PALS' KITCHEN; Gordon Ramsay reveals amazing g friendship with Scots buddy Beau as little hero battles spina bifida.
ONE is a force of nature, a formidable character who refuses to let anything stand in his way. The other is his best pal Gordon Ramsay.
Seven-year-old Beau Rendall is firm friends with the fiery chef, who has been amazed by his spirit and courage in living with spina bifida.
The pair have been mates since Beau was just two, when Gordon became honorary patron of the Scottish Spina Bifida Association.
And as he gears up to host this year's gala dinner in aid of the charity, the Hell's Kitchen star paid a special tribute to Beau.
Gordon said: "Beau is quite a character. Last time I saw him he was recovering from an operation.
"I am always touched by the love, positivity and support of his family too. The Rendalls are incredibly close and always full of fun.
"No one knows how they would cope with a disability unless they are in that position.
"I only hope I would be as brave and inspirational as Beau and the other kids I have met through the SSBA."
While most of us know Gordon as the tough-talking celebrity chef who makes grown men cry, to young Beau he's just a pal who visits him and plays games.
Mum Tracy said: "Beau sees Gordon on TV and can hardly believe that's his friend.
"He took this man on face value and got along with him incredibly well. When he learned later that he was a celebrity, he couldn't believe it.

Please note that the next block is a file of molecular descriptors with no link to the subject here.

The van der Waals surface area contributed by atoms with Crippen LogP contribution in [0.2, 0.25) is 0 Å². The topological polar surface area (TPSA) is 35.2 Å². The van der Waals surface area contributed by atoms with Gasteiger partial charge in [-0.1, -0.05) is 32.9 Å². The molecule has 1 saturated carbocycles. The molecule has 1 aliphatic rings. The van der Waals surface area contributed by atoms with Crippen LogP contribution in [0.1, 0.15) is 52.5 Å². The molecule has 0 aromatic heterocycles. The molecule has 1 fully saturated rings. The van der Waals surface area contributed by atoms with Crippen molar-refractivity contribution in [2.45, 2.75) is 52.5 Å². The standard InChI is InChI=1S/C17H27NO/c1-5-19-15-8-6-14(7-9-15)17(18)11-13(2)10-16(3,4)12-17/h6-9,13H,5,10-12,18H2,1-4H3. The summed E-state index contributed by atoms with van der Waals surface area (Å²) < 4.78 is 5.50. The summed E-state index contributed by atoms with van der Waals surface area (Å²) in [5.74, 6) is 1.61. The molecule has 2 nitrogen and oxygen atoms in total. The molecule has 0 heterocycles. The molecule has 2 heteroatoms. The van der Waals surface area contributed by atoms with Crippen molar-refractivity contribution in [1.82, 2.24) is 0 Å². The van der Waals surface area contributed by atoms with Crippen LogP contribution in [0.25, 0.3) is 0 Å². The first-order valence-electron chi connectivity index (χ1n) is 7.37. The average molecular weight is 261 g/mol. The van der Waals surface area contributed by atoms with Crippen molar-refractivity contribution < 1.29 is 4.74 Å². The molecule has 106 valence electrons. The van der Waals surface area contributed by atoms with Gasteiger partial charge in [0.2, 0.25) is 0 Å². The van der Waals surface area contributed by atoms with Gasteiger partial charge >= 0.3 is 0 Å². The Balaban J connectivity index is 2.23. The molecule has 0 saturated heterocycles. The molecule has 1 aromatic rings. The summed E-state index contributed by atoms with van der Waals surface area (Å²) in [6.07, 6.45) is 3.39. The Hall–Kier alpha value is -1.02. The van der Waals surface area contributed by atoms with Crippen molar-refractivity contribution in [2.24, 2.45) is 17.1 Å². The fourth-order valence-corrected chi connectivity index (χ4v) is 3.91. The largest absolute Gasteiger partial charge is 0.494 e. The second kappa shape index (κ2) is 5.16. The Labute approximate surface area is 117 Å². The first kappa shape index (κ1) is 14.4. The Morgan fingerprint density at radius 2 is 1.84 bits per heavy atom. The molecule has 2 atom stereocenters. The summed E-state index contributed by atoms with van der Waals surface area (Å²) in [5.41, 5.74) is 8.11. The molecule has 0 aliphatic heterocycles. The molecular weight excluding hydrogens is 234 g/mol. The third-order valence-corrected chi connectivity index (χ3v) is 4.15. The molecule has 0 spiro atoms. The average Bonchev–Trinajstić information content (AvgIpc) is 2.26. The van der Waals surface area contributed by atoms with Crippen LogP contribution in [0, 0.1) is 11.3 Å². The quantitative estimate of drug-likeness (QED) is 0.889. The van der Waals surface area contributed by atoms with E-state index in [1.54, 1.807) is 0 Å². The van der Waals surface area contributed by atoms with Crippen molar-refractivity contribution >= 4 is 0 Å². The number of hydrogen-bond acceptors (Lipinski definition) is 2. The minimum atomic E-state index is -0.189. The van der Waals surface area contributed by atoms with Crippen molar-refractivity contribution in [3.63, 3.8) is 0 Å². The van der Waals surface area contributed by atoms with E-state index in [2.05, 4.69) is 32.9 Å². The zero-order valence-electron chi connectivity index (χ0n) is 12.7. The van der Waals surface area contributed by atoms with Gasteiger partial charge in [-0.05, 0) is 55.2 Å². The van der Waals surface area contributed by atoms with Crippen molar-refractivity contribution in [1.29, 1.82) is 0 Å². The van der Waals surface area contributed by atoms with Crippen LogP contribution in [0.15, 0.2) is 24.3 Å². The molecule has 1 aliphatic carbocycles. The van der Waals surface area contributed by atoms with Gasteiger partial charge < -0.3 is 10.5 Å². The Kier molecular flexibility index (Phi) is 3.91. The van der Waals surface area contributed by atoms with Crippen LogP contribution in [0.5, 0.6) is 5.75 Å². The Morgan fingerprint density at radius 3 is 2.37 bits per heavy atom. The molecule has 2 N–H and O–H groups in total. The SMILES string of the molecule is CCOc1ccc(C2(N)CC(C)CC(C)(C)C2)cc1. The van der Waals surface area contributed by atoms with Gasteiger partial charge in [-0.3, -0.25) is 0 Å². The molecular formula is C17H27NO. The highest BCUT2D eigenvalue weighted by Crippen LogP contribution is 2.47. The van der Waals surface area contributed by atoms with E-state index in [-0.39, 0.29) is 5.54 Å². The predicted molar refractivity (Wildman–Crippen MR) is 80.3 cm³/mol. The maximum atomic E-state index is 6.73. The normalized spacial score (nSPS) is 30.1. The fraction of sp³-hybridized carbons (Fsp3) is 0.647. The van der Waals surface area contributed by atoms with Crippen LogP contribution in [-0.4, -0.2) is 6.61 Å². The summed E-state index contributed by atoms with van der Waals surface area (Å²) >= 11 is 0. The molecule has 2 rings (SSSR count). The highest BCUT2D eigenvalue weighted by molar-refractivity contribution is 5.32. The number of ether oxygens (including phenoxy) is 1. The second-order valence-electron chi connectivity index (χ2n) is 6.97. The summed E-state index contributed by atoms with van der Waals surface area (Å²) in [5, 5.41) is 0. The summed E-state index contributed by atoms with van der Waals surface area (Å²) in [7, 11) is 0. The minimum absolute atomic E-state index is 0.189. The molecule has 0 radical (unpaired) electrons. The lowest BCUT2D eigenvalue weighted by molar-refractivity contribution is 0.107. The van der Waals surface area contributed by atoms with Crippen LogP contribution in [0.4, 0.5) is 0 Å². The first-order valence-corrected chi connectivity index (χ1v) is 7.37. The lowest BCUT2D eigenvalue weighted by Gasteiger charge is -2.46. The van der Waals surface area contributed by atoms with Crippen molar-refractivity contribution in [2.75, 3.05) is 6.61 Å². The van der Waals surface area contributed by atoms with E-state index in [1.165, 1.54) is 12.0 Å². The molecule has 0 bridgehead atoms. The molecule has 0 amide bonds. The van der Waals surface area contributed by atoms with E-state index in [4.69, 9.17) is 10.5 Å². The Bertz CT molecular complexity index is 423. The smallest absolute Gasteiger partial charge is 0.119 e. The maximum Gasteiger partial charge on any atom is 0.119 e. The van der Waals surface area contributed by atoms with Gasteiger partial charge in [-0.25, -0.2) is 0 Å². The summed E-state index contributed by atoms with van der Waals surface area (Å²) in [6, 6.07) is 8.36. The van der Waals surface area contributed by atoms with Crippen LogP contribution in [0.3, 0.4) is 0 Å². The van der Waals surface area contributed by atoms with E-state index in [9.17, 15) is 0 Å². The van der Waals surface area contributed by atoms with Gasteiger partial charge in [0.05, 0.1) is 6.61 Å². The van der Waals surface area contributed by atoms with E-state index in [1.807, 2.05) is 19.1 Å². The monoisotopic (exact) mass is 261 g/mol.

"He's proud to tell his friends when he's off to see him but he's not at all phased by the fact Gordon's famous."
Like 3000 others in Scotland, Beau, from Craigentinny, Edinburgh, is living with a condition called a "split spine".
At some stage of Tracy's pregnancy, one or more of his vertebrae failed to close properly around his spinal cord, causing a huge defect in his back.
Born with no sensation below the waist, Beau had his first operation at just a day old. A week later he had a tube placed into his brain to drain fluid which could not pass down his spine.
And he faces much more surgery as his body continues to grow.
But Beau doesn't let that stop him from having fun and can often be found chasing his sisters Meg, nine, and Jos, five, or wrestling with eight-year-old brother Fin - and winning.
Tracy, 43, said: "The family can be very protective of Beau but at the same time he doesn't get treated any differently.
"He's in a wheelchair and will never walk but he's discovered he can pull himself along the floor by his arms, commando-style, very quickly.
"He joins in with all the fun and games in our house."
To improve his posture, Beau has to be strapped upright into a special "standing platform" before undergoing intensive physiotherapy on his legs.
And because of his condition, he takes laxatives and antibiotics to treat a range of bowel and bladder problems.
Tracy was 20 weeks' pregnant when a routine scan alerted doctors to the condition but there was nothing they could do about it until he was born.
She said: "It was frightening and a lot to take in because we had no idea what spina bifida was. Many people don't until they are affected by it."